The experience is the product
Much marketing fails because it focuses on mere features and benefits instead of the higher needs of customers
Inexperienced marketers tend to fall back on a benefit-focused approach, believing they’ll win customers by listing their virtues (better products, better customer service, technical improvements, etc.)
Unfortunately, most practical benefits don’t address the issues that really frustrate consumers: the higher needs of affiliation, aspiration, and identity.
Instead, they treat consumers as logical, dispassionate decision-makers who carefully weigh out decisions and select the option with the best benefits. They fail to acknowledge even seemingly practical decisions are, in reality, nearly always driven by emotion. (And yes, this absolutely applies to B2B environments as well.)
Fact-oriented language of basic physical needs doesn’t carry over to the subtle, intangible traits of products and services aiming to satisfy consumers’ higher needs.
That’s why most marketing materials (regardless of the quality of copywriting and design) fail to perform — they simply have no deep connection to what consumers actually want.
The failure of most marketing efforts to connect with consumers on an emotional level is understandable; it’s really hard to do it well. If you’re used to simply making claims (“Our product performs 20% better than the competition!”), you’ll find yourself at a loss when you try to apply this to the world of emotion (“Our product makes you feel 20% more confident!”).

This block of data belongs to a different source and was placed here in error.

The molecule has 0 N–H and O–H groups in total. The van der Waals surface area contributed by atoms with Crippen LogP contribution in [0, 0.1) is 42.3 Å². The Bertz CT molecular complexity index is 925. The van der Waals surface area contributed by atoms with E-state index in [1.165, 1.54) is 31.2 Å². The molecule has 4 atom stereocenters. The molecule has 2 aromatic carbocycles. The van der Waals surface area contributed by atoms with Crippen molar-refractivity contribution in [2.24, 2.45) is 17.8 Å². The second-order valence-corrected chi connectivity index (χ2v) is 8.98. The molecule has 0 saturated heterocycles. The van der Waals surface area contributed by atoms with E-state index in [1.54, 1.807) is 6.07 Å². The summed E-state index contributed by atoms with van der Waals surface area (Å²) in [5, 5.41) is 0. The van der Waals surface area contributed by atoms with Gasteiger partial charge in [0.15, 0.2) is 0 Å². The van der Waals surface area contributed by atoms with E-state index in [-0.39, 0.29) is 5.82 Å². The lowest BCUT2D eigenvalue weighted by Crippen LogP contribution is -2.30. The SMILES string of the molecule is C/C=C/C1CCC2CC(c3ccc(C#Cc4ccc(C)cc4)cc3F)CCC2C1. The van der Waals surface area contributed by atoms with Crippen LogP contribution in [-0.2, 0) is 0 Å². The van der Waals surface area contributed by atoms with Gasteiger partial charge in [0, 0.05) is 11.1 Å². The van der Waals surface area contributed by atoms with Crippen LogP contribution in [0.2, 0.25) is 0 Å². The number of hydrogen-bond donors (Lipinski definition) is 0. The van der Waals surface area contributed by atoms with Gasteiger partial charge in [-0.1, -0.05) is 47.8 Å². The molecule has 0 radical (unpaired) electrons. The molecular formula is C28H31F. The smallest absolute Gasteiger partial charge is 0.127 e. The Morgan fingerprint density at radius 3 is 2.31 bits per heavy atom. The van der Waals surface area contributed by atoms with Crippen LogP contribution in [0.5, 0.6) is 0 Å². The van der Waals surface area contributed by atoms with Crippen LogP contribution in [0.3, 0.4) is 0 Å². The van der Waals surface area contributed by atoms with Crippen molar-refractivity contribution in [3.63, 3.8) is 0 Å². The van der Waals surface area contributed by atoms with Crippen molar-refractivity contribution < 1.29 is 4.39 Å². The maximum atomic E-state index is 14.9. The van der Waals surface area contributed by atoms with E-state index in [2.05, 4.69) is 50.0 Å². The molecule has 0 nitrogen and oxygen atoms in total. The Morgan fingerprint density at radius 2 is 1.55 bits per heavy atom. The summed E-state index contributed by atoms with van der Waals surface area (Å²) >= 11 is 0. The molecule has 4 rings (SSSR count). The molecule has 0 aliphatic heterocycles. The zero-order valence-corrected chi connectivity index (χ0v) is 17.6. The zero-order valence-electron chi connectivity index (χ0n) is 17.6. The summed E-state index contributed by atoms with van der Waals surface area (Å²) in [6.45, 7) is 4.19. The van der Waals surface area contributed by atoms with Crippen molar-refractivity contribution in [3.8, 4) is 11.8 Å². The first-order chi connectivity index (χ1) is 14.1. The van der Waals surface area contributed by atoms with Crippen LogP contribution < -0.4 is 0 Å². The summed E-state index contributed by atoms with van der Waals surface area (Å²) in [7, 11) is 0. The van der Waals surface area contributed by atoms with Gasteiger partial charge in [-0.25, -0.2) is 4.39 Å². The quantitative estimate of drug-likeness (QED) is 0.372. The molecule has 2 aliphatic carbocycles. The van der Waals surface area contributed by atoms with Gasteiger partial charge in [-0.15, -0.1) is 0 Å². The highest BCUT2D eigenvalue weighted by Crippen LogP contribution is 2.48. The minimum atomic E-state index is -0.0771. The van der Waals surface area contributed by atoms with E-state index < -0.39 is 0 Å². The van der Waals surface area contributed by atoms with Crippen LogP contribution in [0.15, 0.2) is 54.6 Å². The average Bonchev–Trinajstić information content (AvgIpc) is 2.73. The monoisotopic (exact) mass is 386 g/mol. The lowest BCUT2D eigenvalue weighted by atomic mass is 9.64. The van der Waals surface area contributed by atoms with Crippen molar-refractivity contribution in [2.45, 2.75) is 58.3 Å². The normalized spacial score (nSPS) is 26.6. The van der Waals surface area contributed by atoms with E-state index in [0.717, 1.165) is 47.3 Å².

The problem lies with the misconception that the best way to sell a product is to talk about the product itself.
When you’re dealing with consumers’ higher needs, the experience surrounding the product can actually become the primary source of value, with the product or service becoming merely a vehicle for that experience.
Far from being a layer of superficial gloss added on top of the business, the experience really should represent the fundamental character, purpose, values, and drive behind the business. It must be deeper than the individual products and services offered, and it should be what remains as products themselves change over time.
A well-defined experience is almost like a theme park for consumers, giving them a carefully-crafted context that helps them get closer to certain emotions or feelings. Starbucks isn’t about coffee, McDonald’s isn’t about burgers, and Coke isn’t about carbonated beverages. These products are just vehicles for companies that bring us closer to achieving feelings of affiliation, aspiration, and identity.